In September US District Judge for the Eastern District of Texas ordered the FBI to "produce the information it possesses related to Seth Rich's laptop."
In our previous reporting The Gateway Pundit's Joe Hoft reported on the FBI's refusal to release documents on Seth Rich. To this day we still don't have good information on Seth Rich's murder. He was shot in the back twice in the early morning near his home. He died later in the hospital. The police recorded the event as a robbery and yet Rich's phone, wallet, and personal items were with him when the police arrived.
Some people suspect Rich was the source of the emails that went to WikiLeaks before the 2016 Election related to Hillary and her corrupt actions over many years. These emails were ignored by the corrupt mainstream media but were shared by Wikileaks and on social media at that time.
A short time after Seth Rich's death, the Russia collusion story was created. It's also suspected in certain circles that the Russia collusion story was created to keep eyes off of Seth Rich's murder.
The FBI denied possessing any information or files related to the Seth Rich murder. But that was not true and eventually, the information was discovered.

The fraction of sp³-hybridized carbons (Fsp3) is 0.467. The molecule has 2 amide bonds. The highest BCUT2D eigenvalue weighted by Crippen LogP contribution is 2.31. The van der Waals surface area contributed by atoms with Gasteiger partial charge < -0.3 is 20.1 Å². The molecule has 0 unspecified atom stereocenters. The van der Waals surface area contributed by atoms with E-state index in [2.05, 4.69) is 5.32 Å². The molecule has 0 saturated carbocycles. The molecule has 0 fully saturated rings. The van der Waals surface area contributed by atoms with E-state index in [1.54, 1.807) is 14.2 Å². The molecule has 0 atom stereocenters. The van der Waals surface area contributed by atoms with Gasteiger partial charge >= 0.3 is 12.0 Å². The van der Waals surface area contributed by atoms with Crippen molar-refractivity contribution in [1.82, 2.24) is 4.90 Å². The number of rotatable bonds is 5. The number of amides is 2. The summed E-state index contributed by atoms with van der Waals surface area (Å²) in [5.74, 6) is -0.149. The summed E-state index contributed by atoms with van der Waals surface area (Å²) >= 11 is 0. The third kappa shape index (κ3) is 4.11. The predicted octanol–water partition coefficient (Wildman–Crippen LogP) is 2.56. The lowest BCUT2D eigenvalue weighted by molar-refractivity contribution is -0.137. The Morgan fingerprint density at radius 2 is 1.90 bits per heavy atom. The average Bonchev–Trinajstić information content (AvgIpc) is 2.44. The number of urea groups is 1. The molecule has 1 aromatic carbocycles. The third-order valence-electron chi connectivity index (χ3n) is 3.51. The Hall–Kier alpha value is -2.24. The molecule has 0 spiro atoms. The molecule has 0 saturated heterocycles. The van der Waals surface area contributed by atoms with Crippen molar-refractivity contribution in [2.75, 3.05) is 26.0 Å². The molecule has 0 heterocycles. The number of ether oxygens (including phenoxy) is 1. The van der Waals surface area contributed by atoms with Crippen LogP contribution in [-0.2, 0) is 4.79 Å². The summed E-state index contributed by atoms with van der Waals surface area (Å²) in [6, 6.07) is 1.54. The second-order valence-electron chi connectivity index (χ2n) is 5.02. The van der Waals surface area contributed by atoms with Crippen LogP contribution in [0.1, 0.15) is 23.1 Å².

Attorney Ty Clevenger brought the government to court and last month the FBI was ordered to turn over information on Seth Rich's computer that they possessed, and documents pertaining to Crowdstrike and the purported hack of the DNC in 2016.
And now, once again, the FBI is stalling!
What are they hiding? Why won't they turn the information over?
Ty Clevenger at Lawflog reported:
Yesterday the government asked for more time to respond to U.S. District Judge Amos Mazzant's September 29, 2022 order directing the FBI to produce all records related to Seth Rich's laptop. Somewhat relatedly, the FBI is withholding three reports produced by CrowdStrike in August of 2016 regarding the purported hack of the Democratic National Committee.
First the laptop. The FBI wants two more weeks so it can prepare a motion for reconsideration. As a courtesy, we have not objected to the request. According to the government's motion, "the FBI is uncertain how to comply with the Court's order as written, and the FBI is seeking input from a pending appellate consultation regarding the order to properly address this issue."
The order itself is pretty straightforward, at least with respect to Seth's personal laptop, because it directs the FBI to "produce the information it possesses related to Seth Rich's laptop and responsive to Plaintiff's FOIA requests within 14 days of this Order." On the other hand, the order does not discuss Seth's work laptop, which is also in the possession of the FBI.
I'm waiting for the FBI to explain what it thinks needs to be clarified, then I may be filing my own motion for clarification. Meanwhile, the FBI has cited only one narrow basis for withholding the records related to Seth's laptop, namely his privacy. I'm not sure why it takes four weeks and an appellate lawyer to figure out why the judge did or didn't get that issue right.
In any event, I'm reminded of something that I learned almost thirty years ago when I was a newspaper reporter: people with nothing to hide don't try to hide nothing.